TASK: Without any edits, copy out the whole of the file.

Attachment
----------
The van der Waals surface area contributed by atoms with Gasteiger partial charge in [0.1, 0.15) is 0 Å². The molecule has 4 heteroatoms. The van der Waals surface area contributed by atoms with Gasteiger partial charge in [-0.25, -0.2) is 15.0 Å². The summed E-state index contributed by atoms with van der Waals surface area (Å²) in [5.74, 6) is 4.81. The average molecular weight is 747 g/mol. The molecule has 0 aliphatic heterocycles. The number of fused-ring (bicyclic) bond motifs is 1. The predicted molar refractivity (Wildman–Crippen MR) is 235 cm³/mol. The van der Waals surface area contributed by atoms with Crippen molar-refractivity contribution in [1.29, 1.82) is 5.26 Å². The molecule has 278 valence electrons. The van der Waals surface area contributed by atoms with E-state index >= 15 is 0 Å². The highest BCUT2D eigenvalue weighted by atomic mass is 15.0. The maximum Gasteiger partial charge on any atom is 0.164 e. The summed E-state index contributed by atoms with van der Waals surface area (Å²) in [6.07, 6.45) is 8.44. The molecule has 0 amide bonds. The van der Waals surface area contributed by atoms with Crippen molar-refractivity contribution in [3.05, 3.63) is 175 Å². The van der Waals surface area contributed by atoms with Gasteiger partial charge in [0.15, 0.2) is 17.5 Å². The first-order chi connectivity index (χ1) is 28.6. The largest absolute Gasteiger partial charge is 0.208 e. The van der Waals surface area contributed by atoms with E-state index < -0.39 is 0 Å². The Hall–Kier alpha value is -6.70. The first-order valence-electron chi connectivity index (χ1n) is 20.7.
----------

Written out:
The van der Waals surface area contributed by atoms with Gasteiger partial charge in [0.1, 0.15) is 0 Å². The molecule has 4 heteroatoms. The van der Waals surface area contributed by atoms with Gasteiger partial charge in [-0.25, -0.2) is 15.0 Å². The summed E-state index contributed by atoms with van der Waals surface area (Å²) in [5.74, 6) is 4.81. The average molecular weight is 747 g/mol. The molecule has 0 aliphatic heterocycles. The number of fused-ring (bicyclic) bond motifs is 1. The predicted molar refractivity (Wildman–Crippen MR) is 235 cm³/mol. The van der Waals surface area contributed by atoms with Crippen molar-refractivity contribution in [1.29, 1.82) is 5.26 Å². The molecule has 278 valence electrons. The van der Waals surface area contributed by atoms with E-state index >= 15 is 0 Å². The highest BCUT2D eigenvalue weighted by atomic mass is 15.0. The maximum Gasteiger partial charge on any atom is 0.164 e. The summed E-state index contributed by atoms with van der Waals surface area (Å²) in [6.07, 6.45) is 8.44. The molecule has 0 amide bonds. The van der Waals surface area contributed by atoms with Crippen molar-refractivity contribution in [3.05, 3.63) is 175 Å². The van der Waals surface area contributed by atoms with Gasteiger partial charge in [0.15, 0.2) is 17.5 Å². The first-order chi connectivity index (χ1) is 28.6. The largest absolute Gasteiger partial charge is 0.208 e. The van der Waals surface area contributed by atoms with E-state index < -0.39 is 0 Å². The Hall–Kier alpha value is -6.70. The first-order valence-electron chi connectivity index (χ1n) is 20.7.